Healthcare insurance companies often deny inpatient hospital stays if the information provided does not show intensity of services significant enough to need inpatient care. If the patient’s care is more intense than the medical record implies a Peer-to-Peer discussion can provide more critical information to the insurance company.
CLINICAL SUMMARY: Acute Diverticulitis
A 69-year-old female with past medical history of atrial fibrillation, aortic/mitral valve replacement, chronic anticoagulation, hypertension, hyperlipidemia, diabetes mellitus, neuropathy, GERD, COPD. The patient was admitted to the hospital with chief complaint of abdominal pain and bright red blood per rectum. The CT of the abdomen pelvis showed diffuse colonic bowel wall thickening compatible with colitis/diverticulitis.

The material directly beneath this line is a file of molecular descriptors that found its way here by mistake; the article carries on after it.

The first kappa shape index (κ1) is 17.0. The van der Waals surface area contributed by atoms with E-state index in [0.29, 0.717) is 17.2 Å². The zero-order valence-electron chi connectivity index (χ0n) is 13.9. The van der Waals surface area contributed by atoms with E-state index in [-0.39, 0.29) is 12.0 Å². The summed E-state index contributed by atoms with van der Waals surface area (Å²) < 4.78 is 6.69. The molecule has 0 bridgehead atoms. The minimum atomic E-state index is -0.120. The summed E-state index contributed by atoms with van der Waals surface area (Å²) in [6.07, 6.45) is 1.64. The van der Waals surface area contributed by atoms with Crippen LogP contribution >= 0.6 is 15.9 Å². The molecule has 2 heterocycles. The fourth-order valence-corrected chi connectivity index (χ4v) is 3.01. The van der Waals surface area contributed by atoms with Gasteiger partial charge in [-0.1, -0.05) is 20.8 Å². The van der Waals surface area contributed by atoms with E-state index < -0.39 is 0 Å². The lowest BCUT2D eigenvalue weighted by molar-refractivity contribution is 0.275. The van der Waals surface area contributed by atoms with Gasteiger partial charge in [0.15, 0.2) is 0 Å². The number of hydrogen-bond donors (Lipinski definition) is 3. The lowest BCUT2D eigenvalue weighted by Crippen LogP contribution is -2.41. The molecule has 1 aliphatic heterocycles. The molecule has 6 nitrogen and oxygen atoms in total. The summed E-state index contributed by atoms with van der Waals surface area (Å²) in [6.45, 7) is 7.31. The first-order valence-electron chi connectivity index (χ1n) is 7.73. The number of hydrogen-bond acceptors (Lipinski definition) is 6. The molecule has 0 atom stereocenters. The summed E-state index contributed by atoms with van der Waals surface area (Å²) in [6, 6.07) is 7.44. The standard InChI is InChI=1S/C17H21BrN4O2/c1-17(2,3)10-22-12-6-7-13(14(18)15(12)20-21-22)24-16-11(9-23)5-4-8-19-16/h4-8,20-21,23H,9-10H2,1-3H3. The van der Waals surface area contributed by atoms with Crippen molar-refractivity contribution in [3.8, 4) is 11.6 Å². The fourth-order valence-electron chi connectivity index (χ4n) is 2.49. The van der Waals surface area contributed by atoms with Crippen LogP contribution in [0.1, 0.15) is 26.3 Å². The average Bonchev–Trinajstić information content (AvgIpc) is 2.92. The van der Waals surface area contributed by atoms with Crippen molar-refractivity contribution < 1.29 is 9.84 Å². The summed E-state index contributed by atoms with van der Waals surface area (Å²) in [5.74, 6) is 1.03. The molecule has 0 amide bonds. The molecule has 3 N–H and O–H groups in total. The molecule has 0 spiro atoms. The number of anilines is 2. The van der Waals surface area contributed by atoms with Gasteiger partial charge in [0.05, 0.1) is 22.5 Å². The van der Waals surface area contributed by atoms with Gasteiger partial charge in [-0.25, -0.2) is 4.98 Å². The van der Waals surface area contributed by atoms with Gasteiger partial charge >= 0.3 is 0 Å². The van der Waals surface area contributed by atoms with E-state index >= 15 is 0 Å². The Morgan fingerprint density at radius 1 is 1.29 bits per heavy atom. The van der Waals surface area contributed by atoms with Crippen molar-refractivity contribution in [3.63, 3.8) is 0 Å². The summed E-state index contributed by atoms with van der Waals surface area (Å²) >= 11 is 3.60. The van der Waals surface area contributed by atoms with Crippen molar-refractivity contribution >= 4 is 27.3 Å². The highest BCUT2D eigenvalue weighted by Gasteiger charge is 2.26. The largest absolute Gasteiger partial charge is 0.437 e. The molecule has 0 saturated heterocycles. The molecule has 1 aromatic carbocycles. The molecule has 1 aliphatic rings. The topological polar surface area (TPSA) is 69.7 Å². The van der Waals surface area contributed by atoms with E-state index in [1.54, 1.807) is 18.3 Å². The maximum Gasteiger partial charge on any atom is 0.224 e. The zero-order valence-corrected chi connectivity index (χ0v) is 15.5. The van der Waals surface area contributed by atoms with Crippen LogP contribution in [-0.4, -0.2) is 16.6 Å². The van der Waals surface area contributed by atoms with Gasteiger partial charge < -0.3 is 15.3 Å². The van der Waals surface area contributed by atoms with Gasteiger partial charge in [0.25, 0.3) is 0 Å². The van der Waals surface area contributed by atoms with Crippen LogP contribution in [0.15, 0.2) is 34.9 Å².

DENIED INPATIENT STAY
The inpatient stay was denied based on the patient not meeting health plan criteria for an inpatient stay. The patient medical records showed she was admitted with non-infective gastroenteritis and concern for ischemic colitis. The denial said that the chart showed no available documentation of an insufficient response to treatment, need for intervention or condition not likely to improve with a lower level of care.
AppriseMD completed a P2P with the insurance company regarding the patient. The doctor with the insurance company agreed with the inpatient level of care for this patient with acute diverticulitis with a significant concern for ischemic colitis. The patient had persistent pain for several days and required care beyond the observation timeframe and the inpatient denial was overturned.